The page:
by John E. Lind, California/Nevada Interfaith Committee on Corporate Responsibility
San Francisco, California, United States
Undated, very late 1986 or early 1987
Publisher: California/Nevada Interfaith Committee on Corporate Responsibility
15 pages
Type: Pamphlet
Coverage in Africa: South Africa, Zimbabwe, Zambia
Language: English

The script for a play intended to be used in a workshop, where workshop participants play all the parts. The play is about economic relationships between major international investors and banks and South Africa, from 1979 to 1986. The play’s characters come from South Africa, U.S., Switzerland, and Japan; they include business people and church members, among others. There are 24 characters, but a maximum of six appears at any one time; thus, a minimum of six people could enact the play. The play mentions Gerhard de Kock, Chris Stals, Gavin Relly, Lord Barber, Malcolm Fraser, Foreign Minister P.W. Botha, the stock market, bank loans, gold, Krugerrand coins, the international backlash to the Soweto uprisings in 1976, the OPEC price rise at the end of 1979, bonds, Nedbank, the Electricity Supply Commission, Bishop Desmond Tutu, election of "coloreds" and Indians to houses of government which have no power, TransAfrica, the South African Embassy, Congresspeople, non-violent protests, anti-apartheid legislation, sanctions, divest, companies, Chase Manhattan Bank, the Bank of Tokyo, Banco de Roma, the Union Bank of Switzerland, a moratorium on the payment of the debt, Anglo-American, Afrikaner farmers, the African National Congress (ANC), Oliver Tambo, British Prime Minister, Margaret Thatcher, the Commonwealth, the Eminent Persons Group, Standard Chartered Bank, President Reagan, South African commandos, the National Party, Zambia, Zimbabwe, platinum, diamonds, precious materials, exports, the European Economic Community (EEC), General Motors (GM), IBM (International Business Machines), the British financial house Hill Samuel, Hill Samuel of South Africa, London, a nuclear power plant, coal fired power plants, German underwriters, international borrowing, state-owned corporations, white-owned stores, short-term debt, interracial marriages, and pass laws.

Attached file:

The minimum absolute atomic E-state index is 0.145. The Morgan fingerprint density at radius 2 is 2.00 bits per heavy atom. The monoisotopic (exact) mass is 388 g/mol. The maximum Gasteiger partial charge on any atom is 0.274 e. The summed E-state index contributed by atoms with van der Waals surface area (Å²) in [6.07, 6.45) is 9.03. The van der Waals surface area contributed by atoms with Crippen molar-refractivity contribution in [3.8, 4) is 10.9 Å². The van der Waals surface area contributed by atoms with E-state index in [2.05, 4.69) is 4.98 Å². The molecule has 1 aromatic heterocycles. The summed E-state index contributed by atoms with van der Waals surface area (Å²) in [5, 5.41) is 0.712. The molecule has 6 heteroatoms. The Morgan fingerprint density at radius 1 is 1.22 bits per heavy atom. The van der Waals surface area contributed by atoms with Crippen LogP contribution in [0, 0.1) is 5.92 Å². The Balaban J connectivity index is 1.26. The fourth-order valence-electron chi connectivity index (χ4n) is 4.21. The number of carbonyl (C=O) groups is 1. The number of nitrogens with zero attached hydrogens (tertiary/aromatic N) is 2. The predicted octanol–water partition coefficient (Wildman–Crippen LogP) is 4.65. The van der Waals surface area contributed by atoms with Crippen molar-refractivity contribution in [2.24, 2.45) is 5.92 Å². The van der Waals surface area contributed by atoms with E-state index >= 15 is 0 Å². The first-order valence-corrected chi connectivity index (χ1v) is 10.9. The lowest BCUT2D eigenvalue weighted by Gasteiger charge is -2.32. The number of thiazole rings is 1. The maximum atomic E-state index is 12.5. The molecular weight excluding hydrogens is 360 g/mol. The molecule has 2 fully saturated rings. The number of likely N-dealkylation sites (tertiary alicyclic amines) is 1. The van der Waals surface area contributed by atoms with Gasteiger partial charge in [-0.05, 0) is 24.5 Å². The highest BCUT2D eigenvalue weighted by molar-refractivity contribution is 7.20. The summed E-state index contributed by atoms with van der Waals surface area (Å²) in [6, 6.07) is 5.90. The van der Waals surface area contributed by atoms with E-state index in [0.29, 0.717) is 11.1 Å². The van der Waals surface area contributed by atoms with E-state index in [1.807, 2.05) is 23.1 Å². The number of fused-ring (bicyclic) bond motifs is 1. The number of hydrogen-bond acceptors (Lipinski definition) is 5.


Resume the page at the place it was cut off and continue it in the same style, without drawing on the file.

Used by permission of John E. Lind, CANICCOR Research.
Collection: Miloanne Hecathorn papers